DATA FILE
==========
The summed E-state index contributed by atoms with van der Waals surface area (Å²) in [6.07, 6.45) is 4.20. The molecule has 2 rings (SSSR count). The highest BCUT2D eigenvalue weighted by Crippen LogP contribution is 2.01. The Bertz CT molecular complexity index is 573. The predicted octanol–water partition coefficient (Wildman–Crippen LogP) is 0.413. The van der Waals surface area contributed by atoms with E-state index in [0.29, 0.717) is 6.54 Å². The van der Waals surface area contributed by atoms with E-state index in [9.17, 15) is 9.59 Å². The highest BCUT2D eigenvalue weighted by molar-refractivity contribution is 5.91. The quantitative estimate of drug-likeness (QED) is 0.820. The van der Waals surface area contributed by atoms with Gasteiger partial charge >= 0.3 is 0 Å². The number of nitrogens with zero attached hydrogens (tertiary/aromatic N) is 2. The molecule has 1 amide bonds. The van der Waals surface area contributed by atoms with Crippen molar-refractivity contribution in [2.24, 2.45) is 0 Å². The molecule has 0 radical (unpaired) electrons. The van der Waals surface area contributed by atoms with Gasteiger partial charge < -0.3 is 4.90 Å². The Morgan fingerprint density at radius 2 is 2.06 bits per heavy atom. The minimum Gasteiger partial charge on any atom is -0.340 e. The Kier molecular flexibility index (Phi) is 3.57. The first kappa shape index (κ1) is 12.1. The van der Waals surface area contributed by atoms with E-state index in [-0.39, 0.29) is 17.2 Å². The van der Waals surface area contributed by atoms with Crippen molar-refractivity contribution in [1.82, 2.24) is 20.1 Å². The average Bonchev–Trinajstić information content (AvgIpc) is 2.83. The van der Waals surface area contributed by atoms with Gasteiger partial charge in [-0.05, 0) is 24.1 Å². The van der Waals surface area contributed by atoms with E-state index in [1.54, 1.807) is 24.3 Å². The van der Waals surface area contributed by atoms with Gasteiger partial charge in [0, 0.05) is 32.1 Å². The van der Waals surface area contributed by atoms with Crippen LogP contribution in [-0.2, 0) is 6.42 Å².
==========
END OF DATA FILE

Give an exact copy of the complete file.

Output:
The summed E-state index contributed by atoms with van der Waals surface area (Å²) in [6.07, 6.45) is 4.20. The molecule has 2 rings (SSSR count). The highest BCUT2D eigenvalue weighted by Crippen LogP contribution is 2.01. The Bertz CT molecular complexity index is 573. The predicted octanol–water partition coefficient (Wildman–Crippen LogP) is 0.413. The van der Waals surface area contributed by atoms with E-state index in [0.29, 0.717) is 6.54 Å². The van der Waals surface area contributed by atoms with E-state index in [9.17, 15) is 9.59 Å². The highest BCUT2D eigenvalue weighted by molar-refractivity contribution is 5.91. The quantitative estimate of drug-likeness (QED) is 0.820. The van der Waals surface area contributed by atoms with Gasteiger partial charge >= 0.3 is 0 Å². The number of nitrogens with zero attached hydrogens (tertiary/aromatic N) is 2. The molecule has 1 amide bonds. The van der Waals surface area contributed by atoms with Crippen molar-refractivity contribution in [2.24, 2.45) is 0 Å². The molecule has 0 radical (unpaired) electrons. The van der Waals surface area contributed by atoms with Gasteiger partial charge < -0.3 is 4.90 Å². The Morgan fingerprint density at radius 2 is 2.06 bits per heavy atom. The minimum Gasteiger partial charge on any atom is -0.340 e. The Kier molecular flexibility index (Phi) is 3.57. The first kappa shape index (κ1) is 12.1. The van der Waals surface area contributed by atoms with E-state index in [-0.39, 0.29) is 17.2 Å². The van der Waals surface area contributed by atoms with Crippen molar-refractivity contribution in [1.82, 2.24) is 20.1 Å². The average Bonchev–Trinajstić information content (AvgIpc) is 2.83. The van der Waals surface area contributed by atoms with Gasteiger partial charge in [-0.05, 0) is 24.1 Å². The van der Waals surface area contributed by atoms with E-state index in [1.54, 1.807) is 24.3 Å². The van der Waals surface area contributed by atoms with Gasteiger partial charge in [0, 0.05) is 32.1 Å². The van der Waals surface area contributed by atoms with Crippen LogP contribution in [-0.2, 0) is 6.42 Å².